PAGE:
Qatar's move to split conventional from islamic banking may be followed by similar moves elsewhere in the region.
Qatari bank may set precedent
Qatar's move to stop Sharia-compliant lending by conventional banks could trigger similar moves across the region as Gulf states jostle for position in a market estimated to be worth US$800 billion (Dh2.93 trillion).
Qatar's central bank this week ordered conventional banks to shut down their Islamic operations by the end of the year amid worries about an overlap between the two forms of banking.
Industry experts say this action will prompt other Gulf countries to follow suit. Separating Islamic and conventional banking is "almost an infectious thing", said Ghanem Nuseibeh, a partner at Cornerstone Global Associates. "Now Qatar has done it, others in the Gulf might have to do it."
Malaysia's central bank, responding to the Qatar ruling, yesterday said Malaysian Islamic banking institutions, operating as subsidiaries or windows, must have a separation of funds to ensure Sharia compliance.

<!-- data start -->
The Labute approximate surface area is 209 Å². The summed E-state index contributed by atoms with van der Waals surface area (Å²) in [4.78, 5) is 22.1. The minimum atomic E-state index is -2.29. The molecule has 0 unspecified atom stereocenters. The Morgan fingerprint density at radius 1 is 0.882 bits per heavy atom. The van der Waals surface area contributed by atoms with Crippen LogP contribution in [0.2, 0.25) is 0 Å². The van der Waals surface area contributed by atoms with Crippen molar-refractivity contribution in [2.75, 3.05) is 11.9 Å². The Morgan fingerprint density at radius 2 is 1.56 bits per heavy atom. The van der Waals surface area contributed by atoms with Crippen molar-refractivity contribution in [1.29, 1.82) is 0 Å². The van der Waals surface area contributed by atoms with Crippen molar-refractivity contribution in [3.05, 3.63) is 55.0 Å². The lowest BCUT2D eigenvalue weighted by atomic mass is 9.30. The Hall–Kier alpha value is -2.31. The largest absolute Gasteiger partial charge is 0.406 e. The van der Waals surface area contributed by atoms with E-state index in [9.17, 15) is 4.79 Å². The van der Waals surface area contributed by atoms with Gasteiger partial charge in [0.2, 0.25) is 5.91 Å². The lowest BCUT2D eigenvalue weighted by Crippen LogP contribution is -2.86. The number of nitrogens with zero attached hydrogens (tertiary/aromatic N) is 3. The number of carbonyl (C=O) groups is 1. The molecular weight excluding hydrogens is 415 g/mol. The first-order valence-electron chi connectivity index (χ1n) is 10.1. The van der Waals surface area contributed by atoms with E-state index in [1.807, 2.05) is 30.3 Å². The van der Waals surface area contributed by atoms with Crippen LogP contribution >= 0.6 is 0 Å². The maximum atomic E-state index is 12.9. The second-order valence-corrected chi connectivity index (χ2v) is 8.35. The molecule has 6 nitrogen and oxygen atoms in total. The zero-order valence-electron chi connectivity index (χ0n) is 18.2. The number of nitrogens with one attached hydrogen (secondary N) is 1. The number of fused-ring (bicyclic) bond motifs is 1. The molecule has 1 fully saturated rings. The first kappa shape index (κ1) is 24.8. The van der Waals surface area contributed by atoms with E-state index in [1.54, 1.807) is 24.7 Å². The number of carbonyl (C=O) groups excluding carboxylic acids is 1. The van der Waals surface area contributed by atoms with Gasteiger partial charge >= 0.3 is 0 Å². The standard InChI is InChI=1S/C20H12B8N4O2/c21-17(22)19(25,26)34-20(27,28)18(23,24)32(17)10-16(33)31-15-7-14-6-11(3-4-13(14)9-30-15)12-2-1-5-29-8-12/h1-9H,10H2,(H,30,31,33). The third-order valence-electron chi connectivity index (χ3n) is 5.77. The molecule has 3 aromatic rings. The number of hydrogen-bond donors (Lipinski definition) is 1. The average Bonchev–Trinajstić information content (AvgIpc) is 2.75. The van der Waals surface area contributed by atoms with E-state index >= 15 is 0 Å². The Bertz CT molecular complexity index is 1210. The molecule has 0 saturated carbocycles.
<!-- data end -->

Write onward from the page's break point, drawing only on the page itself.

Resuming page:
Profits at conventional banks are expected to be hit hard unless the lenders diversify, market commentators said. "I think all the big commercial banks, the usual suspects that do not have separate [Islamic] banking licences, would do this," said Khaled Masri, the head of brokerage at Rasmala Investment Bank. "The grey area between conventional and Islamic banking would be removed and those that tend to bank in an Islamic fashion will find it clearer."
HSBC's Islamic unit said it was seeking "clarification" on the central bank's order.
Publicly listed Qatari banks made $2.6bn in profits for the nine months ending last September, up from $2.1bn in the same period a year earlier, according to data from the International Bank of Qatar.
Qatar Islamic Bank (QIB), the nation's largest Sharia-compliant bank, has become the latest lender to express interest in the assets of conventional lenders in Qatar. Ahmed Mashari, QIB's acting chief executive, said the bank wanted "maybe 100,000 clients" of conventional banks.
Qatar National Bank (QNB) has the nation's biggest market share in Islamic banking with 27 per cent, despite being a conventional bank. Shares in QNB closed 3.4 per cent higher at 141 Qatari rials (Dh142.21), the most in a month, on news that QIB may buy assets in the bank.